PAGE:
News »

Martin Luther King’s dream in flames

eeuu racismoAlmost 57 years after it was delivered, the essence of Martin Luther King’s “I have a dream” speech maintains its relevance in the United States. His words seem to capture the thinking of those protesting in the streets, “I say to you today, my friends… even though we face the difficulties of today and tomorrow, I still have a dream… I have a dream that one day this nation will rise up and live out the true meaning of its creed: “We hold these truths to be self-evident, that all men are created equal.”

The death in Minneapolis of George Floyd, a 46-year-old African-American, after a member of the police force kneed his neck to the ground for several minutes, has once again aroused the people’s anger. Over the week, protests have spread to cities across the country and led to curfews in many, with more than 4,000 arrests and the deployment of the National Guard in dozens of states. Being demanded is not only justice in this outrageous case of police brutality, but full respect for rights that have been violated and denied for many U.S. citizens, reflecting the frustration of social groups that have been marginalized for decades.

Racism, xenophobia, inequality and social injustice within U.S. society -paradoxically the richest country on the planet – are the real roots of the problem, the undisputed cause of the demonstrations. At this point, can anyone believe the imperial rhetoric that the United States is a paradigm of human rights or civil liberties worldwide?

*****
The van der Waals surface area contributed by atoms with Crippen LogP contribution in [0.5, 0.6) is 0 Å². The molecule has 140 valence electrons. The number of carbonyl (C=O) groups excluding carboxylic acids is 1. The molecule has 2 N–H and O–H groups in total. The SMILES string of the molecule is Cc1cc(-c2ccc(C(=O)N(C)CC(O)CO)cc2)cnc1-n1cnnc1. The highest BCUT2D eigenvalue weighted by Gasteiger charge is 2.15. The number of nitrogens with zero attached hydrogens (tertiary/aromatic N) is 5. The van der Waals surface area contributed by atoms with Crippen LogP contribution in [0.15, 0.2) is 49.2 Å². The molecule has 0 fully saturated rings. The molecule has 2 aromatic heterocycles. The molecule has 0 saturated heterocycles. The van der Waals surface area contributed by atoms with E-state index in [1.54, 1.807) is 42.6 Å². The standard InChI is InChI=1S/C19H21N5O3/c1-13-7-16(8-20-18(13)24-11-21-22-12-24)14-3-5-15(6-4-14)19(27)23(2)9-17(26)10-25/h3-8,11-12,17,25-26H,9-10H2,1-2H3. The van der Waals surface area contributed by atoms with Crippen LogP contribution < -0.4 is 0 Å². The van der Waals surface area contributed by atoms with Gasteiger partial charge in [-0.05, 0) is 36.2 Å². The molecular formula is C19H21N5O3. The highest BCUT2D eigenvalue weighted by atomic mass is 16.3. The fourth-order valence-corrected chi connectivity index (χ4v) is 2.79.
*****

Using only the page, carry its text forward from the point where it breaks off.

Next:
The irrefutable facts include video of George Floyd repeating “I can’t breathe,” photographs of the violent clashes between police and protesters, images of two police cars intentionally driving into a crowd on a New York City street.

While the most serious disturbances reported in the country since 1968 rage, Sunday media reports indicated that President Donald Trump was taken to an emergency bunker, given protesters’ proximity to the White House, which, in an unprecedented event, had its lights turned off in the middle of the protests. In a tweet, Trump called the protesters “thugs” and threatened, “When the looting starts, the shooting starts,” a message that Twitter flagged for inciting violence.

In fact, this is the approach of the current U.S. administration: incitement to violence. Last April 30, the Cuban embassy in Washington D.C. suffered a terrorist attack with the complicit silence of the White House and the State Department.

The increasingly hostile rhetoric of U.S. authorities, their hateful policies and discourse that promote division, their encouragement of violence by supremacist groups and individuals, have plunged the country into a climate of insecurity and intolerance. In such an environment, only peace, brotherhood and the best human values can lead us along a more civilized path. Only in this way could Martin Luther King’s dream become a reality, as thousands of protesters aspire.

(Source: Granma)

Make a comment

Your email address will not be published. The mandatory fields are marked. *